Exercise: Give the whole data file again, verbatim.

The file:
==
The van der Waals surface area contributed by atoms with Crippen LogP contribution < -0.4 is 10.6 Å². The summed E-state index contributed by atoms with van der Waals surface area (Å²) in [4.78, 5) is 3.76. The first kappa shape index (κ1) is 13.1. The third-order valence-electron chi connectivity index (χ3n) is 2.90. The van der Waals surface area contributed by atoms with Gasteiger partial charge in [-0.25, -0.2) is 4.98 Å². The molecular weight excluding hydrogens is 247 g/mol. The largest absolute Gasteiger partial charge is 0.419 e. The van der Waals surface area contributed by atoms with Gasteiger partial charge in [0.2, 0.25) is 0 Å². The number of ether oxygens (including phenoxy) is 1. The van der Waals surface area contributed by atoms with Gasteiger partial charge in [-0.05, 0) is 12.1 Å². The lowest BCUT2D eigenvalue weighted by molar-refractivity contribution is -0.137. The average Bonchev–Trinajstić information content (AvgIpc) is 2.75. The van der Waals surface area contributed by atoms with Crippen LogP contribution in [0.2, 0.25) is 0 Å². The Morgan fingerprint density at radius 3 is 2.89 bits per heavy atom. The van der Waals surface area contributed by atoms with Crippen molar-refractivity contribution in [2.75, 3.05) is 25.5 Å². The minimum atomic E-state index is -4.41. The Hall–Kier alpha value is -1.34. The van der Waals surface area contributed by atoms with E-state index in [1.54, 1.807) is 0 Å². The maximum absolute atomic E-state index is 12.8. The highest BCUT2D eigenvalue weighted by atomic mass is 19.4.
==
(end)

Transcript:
The van der Waals surface area contributed by atoms with Crippen LogP contribution < -0.4 is 10.6 Å². The summed E-state index contributed by atoms with van der Waals surface area (Å²) in [4.78, 5) is 3.76. The first kappa shape index (κ1) is 13.1. The third-order valence-electron chi connectivity index (χ3n) is 2.90. The van der Waals surface area contributed by atoms with Gasteiger partial charge in [-0.25, -0.2) is 4.98 Å². The molecular weight excluding hydrogens is 247 g/mol. The largest absolute Gasteiger partial charge is 0.419 e. The van der Waals surface area contributed by atoms with Gasteiger partial charge in [0.2, 0.25) is 0 Å². The number of ether oxygens (including phenoxy) is 1. The van der Waals surface area contributed by atoms with Gasteiger partial charge in [-0.05, 0) is 12.1 Å². The lowest BCUT2D eigenvalue weighted by molar-refractivity contribution is -0.137. The average Bonchev–Trinajstić information content (AvgIpc) is 2.75. The van der Waals surface area contributed by atoms with Crippen LogP contribution in [0.2, 0.25) is 0 Å². The Morgan fingerprint density at radius 3 is 2.89 bits per heavy atom. The van der Waals surface area contributed by atoms with Crippen molar-refractivity contribution in [2.75, 3.05) is 25.5 Å². The minimum atomic E-state index is -4.41. The Hall–Kier alpha value is -1.34. The van der Waals surface area contributed by atoms with E-state index in [1.54, 1.807) is 0 Å². The maximum absolute atomic E-state index is 12.8. The highest BCUT2D eigenvalue weighted by atomic mass is 19.4.